As my portfolio of niche sites has grown, so has the demand to publish more content.
When I started building these niche sites, I was looking for specialized writers from platforms such as Upwork and Problogger.
While this worked well, most of my content needs were topics that were simple queries that needed simple answers. I didn’t need someone with a Ph.D. degree or someone who is highly passionate about the niche.
Most of the time, I needed content that anyone can quickly learn about and convert to an article.
And a content agency is perfect in such situations.
I was in the process of trying out a couple of content agencies when I heard about Content Development Pros from an email by John Dykstra.
Despite their horrendous website design, I decided to give it a shot.
Long story short, it’s been more than 24 months since I first started working with them.
I have completed 20 projects with them so far with a total word count of more than 2 million.
So it’s safe to say that I have enough experience with working with them.
In this review, I will share what’s good about Content Development Pros (which is why I still continue to work with them), things that are not so great, and things that are absolutely horrible (such as their website design).
If you’re wondering whether the content written by CDP is good enough to rank in SERPs, check out my Niche Sites Income Reports. Most of the content on these sites is from Content Development Pros.
Topics Covered in this Article:
Who should use Content Development Pros?
While Content Development Pros offer different types of content such as blog posts, email newsletters, sales pages, product descriptions, etc. I have only used them for my niche site’s blog posts.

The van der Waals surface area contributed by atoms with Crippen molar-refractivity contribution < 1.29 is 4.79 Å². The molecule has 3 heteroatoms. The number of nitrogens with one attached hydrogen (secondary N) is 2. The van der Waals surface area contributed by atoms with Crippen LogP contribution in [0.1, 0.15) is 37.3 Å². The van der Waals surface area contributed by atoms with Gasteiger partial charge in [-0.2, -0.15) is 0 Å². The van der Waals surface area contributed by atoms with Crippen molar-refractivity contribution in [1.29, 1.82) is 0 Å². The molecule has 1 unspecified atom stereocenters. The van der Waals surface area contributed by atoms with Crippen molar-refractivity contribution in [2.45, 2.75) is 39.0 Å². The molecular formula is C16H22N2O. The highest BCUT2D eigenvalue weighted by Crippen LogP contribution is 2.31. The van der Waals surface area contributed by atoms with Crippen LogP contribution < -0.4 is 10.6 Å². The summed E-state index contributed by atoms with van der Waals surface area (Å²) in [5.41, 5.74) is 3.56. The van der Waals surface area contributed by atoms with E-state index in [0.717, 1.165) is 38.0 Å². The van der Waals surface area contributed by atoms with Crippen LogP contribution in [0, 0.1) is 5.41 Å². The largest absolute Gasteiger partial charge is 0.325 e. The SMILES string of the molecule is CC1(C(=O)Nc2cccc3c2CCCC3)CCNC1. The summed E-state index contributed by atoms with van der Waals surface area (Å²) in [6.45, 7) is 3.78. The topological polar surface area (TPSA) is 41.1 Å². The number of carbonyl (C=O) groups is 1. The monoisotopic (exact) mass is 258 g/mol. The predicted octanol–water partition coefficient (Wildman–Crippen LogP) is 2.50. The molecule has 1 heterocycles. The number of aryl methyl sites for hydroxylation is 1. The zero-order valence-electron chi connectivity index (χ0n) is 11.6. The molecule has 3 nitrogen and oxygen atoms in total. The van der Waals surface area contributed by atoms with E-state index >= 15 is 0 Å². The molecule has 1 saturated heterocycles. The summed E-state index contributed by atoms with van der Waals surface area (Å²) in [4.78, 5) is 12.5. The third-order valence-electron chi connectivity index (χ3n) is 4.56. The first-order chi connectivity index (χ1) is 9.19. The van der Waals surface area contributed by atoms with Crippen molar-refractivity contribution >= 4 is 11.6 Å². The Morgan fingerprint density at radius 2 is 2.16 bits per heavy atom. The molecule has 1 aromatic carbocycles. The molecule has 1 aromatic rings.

So if you’re looking to outsource content writing for simple articles that can be researched and written by anyone (without any prerequisite domain knowledge), then Content Development Pros is a great place.
I have used them for informational content as well as product review content, and they have done a good job so far.
Since CDP is a content agency, you would not be working directly with the writers. But you do get a point of contact (sort of a project manager) who will be responsible for all your projects.
While you can request your Project Manager to assign a certain kind of people to your project (for example, people who are experienced in writing about pets or in writing about food and recipe), there is no way to know whether that’s the case or not.
Since I use Content Development Pros mostly for informational content, I’m OK with it as long as the content quality is good.
They use native English speaking writers and I have not had any case of poorly written content with misspelled words or grammar issues.
Does the Content from CDP Rank and Make Money?
Yes it does!
I have been using Content Development Pros for more than two years now, and some of my sites that are ranking well in SERPs and making money online have been built using content from CDP.
I even did a case study where I built a site from scratch and scaled it to $1,000 per month using content exclusively from CDP.
I continue to use CDP as one of the main sources of content for most of my new sites.
Content Development Pros Pricing
The prices listed on the site are quite high.
A 1000 word 5-star article will cost you $80 (8 cents per word).
Get on the chat and ask for the best price. Currently, I get a rate of $39 per 1000 words for small orders and $30 per 1000 words for large orders (100K+ words).
This is for 5-star elite quality.
For 3-star quality, you can get it cheaper. One of my friends got a rate of $23 for 1000 words and the quality was good.
If you are on a tight budget, I recommend you go with their 3-star quality content. I have compared both 3-star and 5-star content, and the quality was almost the same
The Good Things about CDP
Here are some of the things that I really like about Content Development Pros, which are also the reasons that I keep using them over and over again.
Content Quality is Good
I’m quite happy with the content quality that I have got from CDP so far.
While I cannot be sure that it is written by someone who knows the topic well, the final output looks well researched and well structured.